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George Taliaferro, First Black Player Drafted by NFL, Dies at 91

George Taliaferro, NFL
Photo: George Taliaferro Sport Association

George Taliaferro, the first African-American man drafted by an NFL team, died Monday. He was 91, according to ESPN.

Taliaferro was picked by the Chicago Bears during the 13th round of the 1949 NFL draft, although he already committed to play on the Los Angeles Don of the All-America Football Conference, a professional league that rivaled the NFL from 1946 to 1949.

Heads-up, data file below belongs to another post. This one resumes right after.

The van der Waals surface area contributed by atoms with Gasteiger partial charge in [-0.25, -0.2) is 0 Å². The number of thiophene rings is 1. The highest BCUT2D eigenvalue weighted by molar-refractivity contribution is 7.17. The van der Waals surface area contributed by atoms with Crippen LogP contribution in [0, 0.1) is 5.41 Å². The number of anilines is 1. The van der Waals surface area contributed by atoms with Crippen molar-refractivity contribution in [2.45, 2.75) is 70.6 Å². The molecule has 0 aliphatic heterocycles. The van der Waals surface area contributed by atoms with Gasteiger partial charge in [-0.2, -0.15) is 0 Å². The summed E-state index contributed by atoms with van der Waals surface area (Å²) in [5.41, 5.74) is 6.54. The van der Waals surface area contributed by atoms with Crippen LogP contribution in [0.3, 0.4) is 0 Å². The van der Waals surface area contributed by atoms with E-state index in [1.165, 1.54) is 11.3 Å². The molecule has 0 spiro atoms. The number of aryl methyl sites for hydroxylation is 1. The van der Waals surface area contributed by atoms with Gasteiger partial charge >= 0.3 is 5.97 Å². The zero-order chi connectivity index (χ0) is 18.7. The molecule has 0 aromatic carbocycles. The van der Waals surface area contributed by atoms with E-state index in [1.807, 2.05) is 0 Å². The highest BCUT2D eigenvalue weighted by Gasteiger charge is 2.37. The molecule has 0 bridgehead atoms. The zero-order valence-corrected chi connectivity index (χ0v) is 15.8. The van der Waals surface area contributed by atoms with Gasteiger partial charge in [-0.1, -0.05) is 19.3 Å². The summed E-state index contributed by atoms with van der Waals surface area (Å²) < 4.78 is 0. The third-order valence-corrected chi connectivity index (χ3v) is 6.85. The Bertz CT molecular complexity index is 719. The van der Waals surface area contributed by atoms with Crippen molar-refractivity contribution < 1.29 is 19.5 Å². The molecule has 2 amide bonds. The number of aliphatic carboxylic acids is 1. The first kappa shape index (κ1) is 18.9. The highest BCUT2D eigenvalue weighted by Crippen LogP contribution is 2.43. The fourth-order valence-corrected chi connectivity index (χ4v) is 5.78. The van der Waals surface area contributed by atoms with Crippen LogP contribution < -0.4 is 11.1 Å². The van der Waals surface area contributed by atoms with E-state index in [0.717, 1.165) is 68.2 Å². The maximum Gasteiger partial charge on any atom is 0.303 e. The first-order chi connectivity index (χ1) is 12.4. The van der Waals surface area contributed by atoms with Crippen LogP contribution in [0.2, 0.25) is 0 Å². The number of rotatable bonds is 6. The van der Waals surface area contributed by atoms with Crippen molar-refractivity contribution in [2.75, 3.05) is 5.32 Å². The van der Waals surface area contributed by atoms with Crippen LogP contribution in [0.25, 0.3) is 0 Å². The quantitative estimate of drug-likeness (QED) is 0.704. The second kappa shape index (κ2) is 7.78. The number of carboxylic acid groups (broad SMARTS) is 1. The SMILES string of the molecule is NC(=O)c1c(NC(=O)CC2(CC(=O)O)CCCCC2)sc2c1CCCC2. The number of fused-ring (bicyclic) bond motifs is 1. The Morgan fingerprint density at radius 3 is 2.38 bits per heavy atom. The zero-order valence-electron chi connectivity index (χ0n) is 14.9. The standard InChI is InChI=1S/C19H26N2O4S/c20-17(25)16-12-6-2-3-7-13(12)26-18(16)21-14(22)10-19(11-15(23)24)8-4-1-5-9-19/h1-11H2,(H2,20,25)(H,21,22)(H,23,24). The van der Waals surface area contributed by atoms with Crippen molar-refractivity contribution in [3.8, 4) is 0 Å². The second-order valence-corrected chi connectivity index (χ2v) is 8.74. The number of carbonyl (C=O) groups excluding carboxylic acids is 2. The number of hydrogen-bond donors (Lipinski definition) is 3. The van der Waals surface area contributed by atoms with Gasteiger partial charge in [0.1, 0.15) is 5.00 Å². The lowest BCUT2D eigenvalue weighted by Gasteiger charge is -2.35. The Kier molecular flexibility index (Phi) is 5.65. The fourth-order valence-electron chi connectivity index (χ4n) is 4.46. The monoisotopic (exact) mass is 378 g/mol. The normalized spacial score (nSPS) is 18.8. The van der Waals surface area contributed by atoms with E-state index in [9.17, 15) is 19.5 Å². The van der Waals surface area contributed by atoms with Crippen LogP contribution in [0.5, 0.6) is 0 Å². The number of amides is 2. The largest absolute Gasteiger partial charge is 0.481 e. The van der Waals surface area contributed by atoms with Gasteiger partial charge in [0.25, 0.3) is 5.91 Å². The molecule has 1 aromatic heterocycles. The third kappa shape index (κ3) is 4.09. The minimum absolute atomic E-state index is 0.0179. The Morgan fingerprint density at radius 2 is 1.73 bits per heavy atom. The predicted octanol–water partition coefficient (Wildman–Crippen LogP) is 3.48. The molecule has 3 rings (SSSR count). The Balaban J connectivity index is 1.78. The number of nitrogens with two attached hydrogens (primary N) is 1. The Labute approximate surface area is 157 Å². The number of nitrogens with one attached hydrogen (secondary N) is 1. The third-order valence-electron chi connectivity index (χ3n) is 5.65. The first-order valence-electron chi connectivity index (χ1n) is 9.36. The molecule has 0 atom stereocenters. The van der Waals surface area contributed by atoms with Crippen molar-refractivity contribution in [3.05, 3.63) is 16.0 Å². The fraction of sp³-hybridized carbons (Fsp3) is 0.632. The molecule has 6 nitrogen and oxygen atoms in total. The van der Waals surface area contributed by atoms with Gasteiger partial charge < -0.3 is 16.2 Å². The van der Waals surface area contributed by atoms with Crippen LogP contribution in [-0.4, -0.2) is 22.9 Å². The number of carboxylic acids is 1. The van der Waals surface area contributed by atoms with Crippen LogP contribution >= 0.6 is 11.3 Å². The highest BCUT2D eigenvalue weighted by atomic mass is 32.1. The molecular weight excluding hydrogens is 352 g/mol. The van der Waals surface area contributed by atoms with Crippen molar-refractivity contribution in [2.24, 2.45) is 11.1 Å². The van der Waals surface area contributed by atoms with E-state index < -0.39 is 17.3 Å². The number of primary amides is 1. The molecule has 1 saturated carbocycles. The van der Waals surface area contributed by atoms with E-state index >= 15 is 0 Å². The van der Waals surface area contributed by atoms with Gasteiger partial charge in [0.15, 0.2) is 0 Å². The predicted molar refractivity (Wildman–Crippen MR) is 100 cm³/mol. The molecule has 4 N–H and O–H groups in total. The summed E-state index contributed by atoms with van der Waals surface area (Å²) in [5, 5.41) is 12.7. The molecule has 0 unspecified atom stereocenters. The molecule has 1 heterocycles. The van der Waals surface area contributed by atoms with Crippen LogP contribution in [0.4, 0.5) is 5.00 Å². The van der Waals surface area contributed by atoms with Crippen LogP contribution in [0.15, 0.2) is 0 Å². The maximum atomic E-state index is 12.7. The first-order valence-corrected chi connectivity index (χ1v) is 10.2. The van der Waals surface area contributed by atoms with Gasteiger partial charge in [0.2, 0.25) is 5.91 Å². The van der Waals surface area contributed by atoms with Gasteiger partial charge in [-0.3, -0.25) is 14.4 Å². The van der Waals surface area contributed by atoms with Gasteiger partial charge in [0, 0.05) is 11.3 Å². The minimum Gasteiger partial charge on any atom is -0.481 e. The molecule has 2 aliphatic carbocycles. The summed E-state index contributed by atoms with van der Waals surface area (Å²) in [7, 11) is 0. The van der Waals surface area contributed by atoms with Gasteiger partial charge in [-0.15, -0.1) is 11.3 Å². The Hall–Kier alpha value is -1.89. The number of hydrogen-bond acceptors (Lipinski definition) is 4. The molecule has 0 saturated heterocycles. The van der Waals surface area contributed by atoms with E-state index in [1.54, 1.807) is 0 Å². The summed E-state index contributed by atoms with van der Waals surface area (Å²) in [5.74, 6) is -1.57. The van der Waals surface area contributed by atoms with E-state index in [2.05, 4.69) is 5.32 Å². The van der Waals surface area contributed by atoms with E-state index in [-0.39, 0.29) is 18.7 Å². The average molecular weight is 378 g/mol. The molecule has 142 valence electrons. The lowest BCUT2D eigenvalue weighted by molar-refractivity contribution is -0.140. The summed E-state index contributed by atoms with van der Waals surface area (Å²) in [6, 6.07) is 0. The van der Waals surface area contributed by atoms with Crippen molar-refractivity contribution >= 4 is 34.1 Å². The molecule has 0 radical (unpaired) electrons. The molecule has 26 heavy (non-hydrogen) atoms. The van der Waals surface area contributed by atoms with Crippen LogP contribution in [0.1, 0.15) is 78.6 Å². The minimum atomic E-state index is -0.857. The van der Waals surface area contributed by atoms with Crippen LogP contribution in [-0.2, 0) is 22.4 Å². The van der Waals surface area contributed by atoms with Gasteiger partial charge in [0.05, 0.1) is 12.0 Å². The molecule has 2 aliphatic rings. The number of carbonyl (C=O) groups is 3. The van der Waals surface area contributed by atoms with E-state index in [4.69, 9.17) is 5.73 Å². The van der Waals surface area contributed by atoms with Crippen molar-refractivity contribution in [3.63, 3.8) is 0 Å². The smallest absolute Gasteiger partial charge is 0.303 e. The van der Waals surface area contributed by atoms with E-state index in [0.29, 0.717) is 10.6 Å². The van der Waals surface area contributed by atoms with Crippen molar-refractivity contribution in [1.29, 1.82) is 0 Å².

The former football star later played six seasons for the NFL on the New York Yanks (1950-51), Dallas Texans (1952), Baltimore Colts (1953-54) and Philadelphia Eagles (1955).

He is the only player to have played seven positions in the league, including quarterback, running back, punter, wide receiver, defensive back, kick returner and punt returner, according to a 2017 interview with The Undefeated.

After retiring from the game, Taliaferro taught at the University of Maryland and Indiana University. He was also the dean of students at Morgan State.

Jim Irsay, the Indianapolis Colts owner, shared his thoughts on the passing of Taliaferro on Twitter. “Rest in peace…A trailblazer and true gentleman,” Irsay wrote. “George graced us with his presence at a recent home game. One of our last connections to pro football of the ’40s/50s.”


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